PERPETUA AND FELICITY IN POPULAR CULTURE
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1. William Farina has written a book of popular non-fiction called Perpetua of Carthage portrait of a third-century martyr. Jefferson, N.C. : McFarland, 2009.
2. The once-flowering rambling rose "Félicité et Perpétue" was introduced by H.A. Jacques in 1827.
3. Four historical fiction novels have been written about Perpetua: Lothar Schreyer's Siegesfest in Karthago: Roman in 1961; Ann Seidel Armstrong's Remember No More in 1963; Amy Peterson's Perpetua: A Bride, A Martyr, A Passion in 2004, and Malcolm Lyon's The Bronze Ladder in 2006.
4. Perpetua is a typeface that was designed by English sculptor and typeface designer Eric Gill (1882–1940) for Monotype. First used in the book The Passion of Perpetua and Felicity; therefore the roman was named Perpetua, and the italic was named Felicity.
5. Andrea Lorenzo Molinari, " Climbing the Dragon's Ladder: Perpetua, Felicitas, Graphic Novels, and the Possibility of Writing Modern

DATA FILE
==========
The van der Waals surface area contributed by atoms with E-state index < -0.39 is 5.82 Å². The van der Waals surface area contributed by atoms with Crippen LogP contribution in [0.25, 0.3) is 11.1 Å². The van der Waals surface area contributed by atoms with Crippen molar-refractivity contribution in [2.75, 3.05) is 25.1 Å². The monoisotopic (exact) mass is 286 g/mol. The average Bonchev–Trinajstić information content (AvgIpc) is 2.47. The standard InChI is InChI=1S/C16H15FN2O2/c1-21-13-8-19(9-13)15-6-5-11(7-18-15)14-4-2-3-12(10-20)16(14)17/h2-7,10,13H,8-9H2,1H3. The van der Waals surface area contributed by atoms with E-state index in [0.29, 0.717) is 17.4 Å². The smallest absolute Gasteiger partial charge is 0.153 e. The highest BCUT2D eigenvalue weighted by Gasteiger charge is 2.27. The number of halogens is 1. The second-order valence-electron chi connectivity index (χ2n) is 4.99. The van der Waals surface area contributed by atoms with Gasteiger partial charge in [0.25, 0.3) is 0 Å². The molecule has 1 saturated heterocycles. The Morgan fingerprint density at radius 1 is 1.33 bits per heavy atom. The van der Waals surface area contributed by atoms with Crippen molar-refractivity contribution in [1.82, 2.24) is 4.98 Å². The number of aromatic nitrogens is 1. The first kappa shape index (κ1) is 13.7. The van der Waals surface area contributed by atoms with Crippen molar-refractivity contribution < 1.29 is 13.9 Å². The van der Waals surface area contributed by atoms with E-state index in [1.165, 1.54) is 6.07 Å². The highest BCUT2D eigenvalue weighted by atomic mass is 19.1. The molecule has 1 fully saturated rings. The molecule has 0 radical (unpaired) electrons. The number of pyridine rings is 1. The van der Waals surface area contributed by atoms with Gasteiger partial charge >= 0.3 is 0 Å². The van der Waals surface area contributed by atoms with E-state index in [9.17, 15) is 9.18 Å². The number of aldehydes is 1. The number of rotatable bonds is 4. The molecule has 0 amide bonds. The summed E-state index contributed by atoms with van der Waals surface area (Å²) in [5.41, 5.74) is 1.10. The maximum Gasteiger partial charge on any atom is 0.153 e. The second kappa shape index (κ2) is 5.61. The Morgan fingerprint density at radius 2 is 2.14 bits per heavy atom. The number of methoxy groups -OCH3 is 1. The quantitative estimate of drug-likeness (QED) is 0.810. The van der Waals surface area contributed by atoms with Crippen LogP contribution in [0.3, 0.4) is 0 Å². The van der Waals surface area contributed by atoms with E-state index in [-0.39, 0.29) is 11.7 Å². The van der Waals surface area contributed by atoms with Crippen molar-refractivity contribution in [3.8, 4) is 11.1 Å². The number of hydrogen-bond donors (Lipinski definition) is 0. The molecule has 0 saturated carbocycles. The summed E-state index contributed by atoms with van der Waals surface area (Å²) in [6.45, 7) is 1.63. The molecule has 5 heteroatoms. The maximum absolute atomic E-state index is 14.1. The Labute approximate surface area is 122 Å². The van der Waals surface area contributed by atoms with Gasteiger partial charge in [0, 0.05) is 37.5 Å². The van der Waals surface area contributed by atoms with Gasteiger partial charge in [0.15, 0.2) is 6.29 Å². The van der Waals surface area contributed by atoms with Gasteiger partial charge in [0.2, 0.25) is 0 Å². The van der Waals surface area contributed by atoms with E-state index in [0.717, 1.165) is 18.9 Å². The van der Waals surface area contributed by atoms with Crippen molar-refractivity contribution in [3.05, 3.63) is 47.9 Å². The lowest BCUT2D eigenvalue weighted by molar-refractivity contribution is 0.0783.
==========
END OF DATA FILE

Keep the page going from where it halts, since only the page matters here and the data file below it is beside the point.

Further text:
Hagiography," SBL Forum , n.p. [cited Feb 2007].
6. An animated video for children was released as part of the Torchlighters series. Here is the trailer:
7. Here is the trailer for a documentary about Perpetua and Felicity by Dr. Rex Butler and Dr. Mark Yeats.
8. National Geographic featured a series on early Christianity in 2013 called 'Jesus: Rise to Power.' Click here to see the segment on Perpetua on the National Geographic Channel.
9. Perpetua and Felicity have been adopted by some members of the LGBTQ community. You can check out the blog 'Jesus in Love' with commentary and artwork about Perpetua and Felicity here.
10. For a podcast about Perpetua and Felicity from a Catholic perspective, visit this link.